There’s been some discussion around the iPad’s multitasking user interface, i.e., “how to do several things at once on an iPad?”. The general feeling is that the current UI is clumsy, hardly discoverable; that’s what makes the iPad a consumer device, and not a machine to be used for actual work.
I tend to agree, but I don’t think the current state of the Mac user interface is much better. Let’s review the Multitastking UI on Apple platforms.
The multitasking UI on iOS is a Zooming User Interface. Tapping an icon zooms into it and the app fills all the screen space, then you can pan to neighbouring apps. On iOS, the screen of the device is actually a window through which we interact with a larger space.1
Another design metaphor had been crucial on iOS, since iOS 7: the interface is made of layers. The Control Center, for example, appears as a layer above the Springboard or the current app. When Apple design documents refer to depth and translucency, this is what it is about.
The iOS user interface is a 2.5D virtual space, made of flat translucent panels, where you can zoom, pan, and move panels in front of others. This is similar to the multiplane camera used in traditional animation.
This design paradigm works really well on iPhone, where only one app is used at a time.
On iPad, several apps are on screen at the same time and things get a little more complicated. Slide Over still makes sense: one apps floats in a layer above the rest.
But in Split Screen, the layers metaphor breaks: both apps are on the frontmost layer.
This brings two major design issues:
- Even if two apps appear frontmost, this is a fallacy: only one actually receives keyboard input.
- Opening an app on iOS is easy: tap it, and it takes the full screen. But this doesn’t work for multitasking: specific gestures are needed to invoke these modes. A proper iPad OS will require a new interaction design.
The Mac traditional UI is the Desktop; modern macOS is a lot more. Here’s a partial list of multitasking interactions on macOS:
- Click an app window to move it to the front;
- Double-click the app icon in the Applications folder;
- Click an app icon in the Dock;
- Minimize a window into the Dock;
- Swipe three fingers up to lay out all the windows side by side (Exposé);
- Swipe three fingers left or right to switch to another Space;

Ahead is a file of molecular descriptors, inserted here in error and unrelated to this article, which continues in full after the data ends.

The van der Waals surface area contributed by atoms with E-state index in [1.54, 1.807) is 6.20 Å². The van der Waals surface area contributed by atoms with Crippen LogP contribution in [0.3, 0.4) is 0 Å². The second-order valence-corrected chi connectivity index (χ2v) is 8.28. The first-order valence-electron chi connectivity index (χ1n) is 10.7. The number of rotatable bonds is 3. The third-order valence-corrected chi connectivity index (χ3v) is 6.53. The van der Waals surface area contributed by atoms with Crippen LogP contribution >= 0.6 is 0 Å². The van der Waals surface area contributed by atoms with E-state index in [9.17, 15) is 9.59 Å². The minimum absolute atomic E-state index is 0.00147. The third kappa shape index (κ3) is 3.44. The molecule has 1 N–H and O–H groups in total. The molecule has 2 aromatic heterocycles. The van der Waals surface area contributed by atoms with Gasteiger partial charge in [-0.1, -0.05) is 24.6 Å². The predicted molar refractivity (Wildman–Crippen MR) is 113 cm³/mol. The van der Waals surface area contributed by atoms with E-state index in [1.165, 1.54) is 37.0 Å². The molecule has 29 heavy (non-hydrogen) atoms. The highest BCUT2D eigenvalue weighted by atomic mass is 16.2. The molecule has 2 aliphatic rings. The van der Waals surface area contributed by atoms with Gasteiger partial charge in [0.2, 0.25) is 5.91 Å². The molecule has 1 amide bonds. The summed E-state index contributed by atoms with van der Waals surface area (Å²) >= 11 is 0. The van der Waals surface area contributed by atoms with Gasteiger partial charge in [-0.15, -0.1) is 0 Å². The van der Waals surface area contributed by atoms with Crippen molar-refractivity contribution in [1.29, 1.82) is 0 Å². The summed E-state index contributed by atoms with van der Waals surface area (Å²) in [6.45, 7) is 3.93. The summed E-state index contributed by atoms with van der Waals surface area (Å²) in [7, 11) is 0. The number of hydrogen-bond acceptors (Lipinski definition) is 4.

- Make a window full-screen in its own Space;
- Make two windows split-screen in the same Space;
- Enter Mission Control to move windows to Spaces and switch to a Space;
- Pinch four fingers to enter LaunchPad and click an app;
- Open Spotlight and type the app name;
- Last but not least, hit Command-Tab to switch to another app and move its windows to the front.
The classic Desktop metaphor is simple: each window is a paper sheet on a physical desktop: you can stack sheets, move them around, or put them side-by-side.
The Dock, that originated in NeXTSTEP, is more abstract; in a way, it’s just an ever-present list of app and file icons.
The more modern features, Mission Control and LaunchPad, use a virtual space model, like in iOS: the screen is a camera that pans laterally.
Unfortunately, when it comes to switching apps, these models each have their own behavior:
- In the Command-Tab app switcher, only the launched apps are visible; the active app is first, and then they’re ordered from most recently used to least.
- In the Dock, app icons appear in their launch order, and stay in that order unless manually reordered. In that case, app icons remain in place even when the app is quit.
- In Mission Control, Spaces with full-screen apps are automatically reordered when each app is activated; this can disabled and Spaces can be manually rearranged.
- Finally, the icon order and the folders in LaunchPad don’t match the contents of Applications folder, and are also distinct from the ordering of the pinned apps in the Dock.
When working with several apps, we often switch between three or four apps. The fact that the icons and windows reorder themselves in different ways is a big cognitive load: we can’t build a mental map of the virtual space.
I wish macOS stopped mixing metaphors. Maybe fortunately, switching between native apps is becoming irrelevant.
The future is the web (as usual)
The real multitasking in modern computing is in the tabs of the browser window. I hit Ctrl-Tab even more often than Cmd-Tab. In fact, in Safari, the Tabs Preview is like a small, app-specific Mission Control.
We need a simpler, unified model. I don’t have one: if you listen to me, we’ll go back to a strict Desktop system. Maybe let’s stop thinking in terms of “apps”, and start saying multi-context instead of multitask.